The Bank of Canada (BoC) is set to announce its interest rate decision on Wednesday, July 13 at 14:00 GMT and as we get closer to the release time, here are the expectations as forecast by the economists and researchers of nine major banks, regarding the upcoming announcement.
The BoC is set to hike rates by 75 basis points (bps) – an extraordinary pace in normal times – to cool a heating economy.
“We look for the BoC to lift rates by 75 bps, bringing the overnight rate to 2.25%. Markets have almost fully priced the move, and a dovish surprise would raise questions about the Bank's commitment to its inflation target. The tone of the communiqué should be stridently hawkish given recent data on inflation and inflation expectations, despite expected downward revisions to the growth outlook.”
“We expect the BoC to implement a 75 bps move. The economy is growing strongly, is at record employment levels and its inflation rate is running at 7.7%, the fastest rate since January 1983. The housing market is also red hot while Canada’s strong commodity-producing sectors mean it is far more resilient than most major economies to the spike in prices.”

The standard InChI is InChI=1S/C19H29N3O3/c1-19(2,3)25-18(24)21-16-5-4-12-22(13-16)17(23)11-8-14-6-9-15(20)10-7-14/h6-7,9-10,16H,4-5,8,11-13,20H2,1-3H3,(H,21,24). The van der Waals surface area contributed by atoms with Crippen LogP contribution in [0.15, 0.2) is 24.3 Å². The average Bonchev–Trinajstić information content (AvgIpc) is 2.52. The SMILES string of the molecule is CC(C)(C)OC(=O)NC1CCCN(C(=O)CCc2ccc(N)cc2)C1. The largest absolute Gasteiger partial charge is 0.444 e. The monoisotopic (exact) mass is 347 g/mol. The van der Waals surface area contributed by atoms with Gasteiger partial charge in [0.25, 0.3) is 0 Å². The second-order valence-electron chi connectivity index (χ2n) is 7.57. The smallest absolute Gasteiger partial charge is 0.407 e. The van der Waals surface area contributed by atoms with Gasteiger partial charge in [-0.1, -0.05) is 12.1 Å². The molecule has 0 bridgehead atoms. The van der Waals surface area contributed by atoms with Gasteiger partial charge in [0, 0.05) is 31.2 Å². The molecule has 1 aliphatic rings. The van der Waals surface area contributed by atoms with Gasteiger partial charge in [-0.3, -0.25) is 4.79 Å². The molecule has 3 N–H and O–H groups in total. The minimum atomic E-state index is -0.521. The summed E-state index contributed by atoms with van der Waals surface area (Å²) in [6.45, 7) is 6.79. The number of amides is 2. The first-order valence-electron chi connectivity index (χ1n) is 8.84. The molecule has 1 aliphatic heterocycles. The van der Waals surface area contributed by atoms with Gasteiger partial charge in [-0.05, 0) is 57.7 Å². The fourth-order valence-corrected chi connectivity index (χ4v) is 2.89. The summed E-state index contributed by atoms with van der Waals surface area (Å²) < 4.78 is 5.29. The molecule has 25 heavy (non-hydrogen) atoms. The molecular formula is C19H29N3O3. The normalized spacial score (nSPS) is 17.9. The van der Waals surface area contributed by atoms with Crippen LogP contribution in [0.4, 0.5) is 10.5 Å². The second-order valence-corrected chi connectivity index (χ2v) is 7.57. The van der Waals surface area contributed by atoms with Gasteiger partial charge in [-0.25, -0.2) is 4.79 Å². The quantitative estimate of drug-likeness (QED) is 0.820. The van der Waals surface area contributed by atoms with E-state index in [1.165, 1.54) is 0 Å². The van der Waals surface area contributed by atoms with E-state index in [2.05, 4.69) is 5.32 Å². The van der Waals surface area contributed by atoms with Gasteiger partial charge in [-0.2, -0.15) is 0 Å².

“We expect a 75 bps increase. That would be the largest single rise since the 1990s. May CPI growth at 7.7% (year-over-year) is running well above the bank’s April forecast of 5.8% in the second quarter. And 60% of the prices tracked by the measure are growing above the BoC’s 1% to 3% target range by our count. Worryingly, those higher price readings are beginning to seep into longer-run inflation expectations. An unhinging of longer-run inflation expectations from the BoC’s targets would disrupt decades of effective inflation-targeting monetary policy. It would also require much larger and more damaging interest rate hikes to reverse. Against that backdrop, we expect the economic growth risks from hiking rates too aggressively in the near-term will be overshadowed by the medium-term cost of not doing enough. The overnight rate remains too low at 1.5%. We expect the central bank to continue on a more aggressive hiking path with another 75 bps increase in September. We continue to believe inflation is close to its peak, but won’t shift to more sustainable levels until demand slows more significantly. Once that happens, expect the BoC and other central banks to again push rates lower – though this likely won’t play out until the economy undergoes a modest contraction next year.”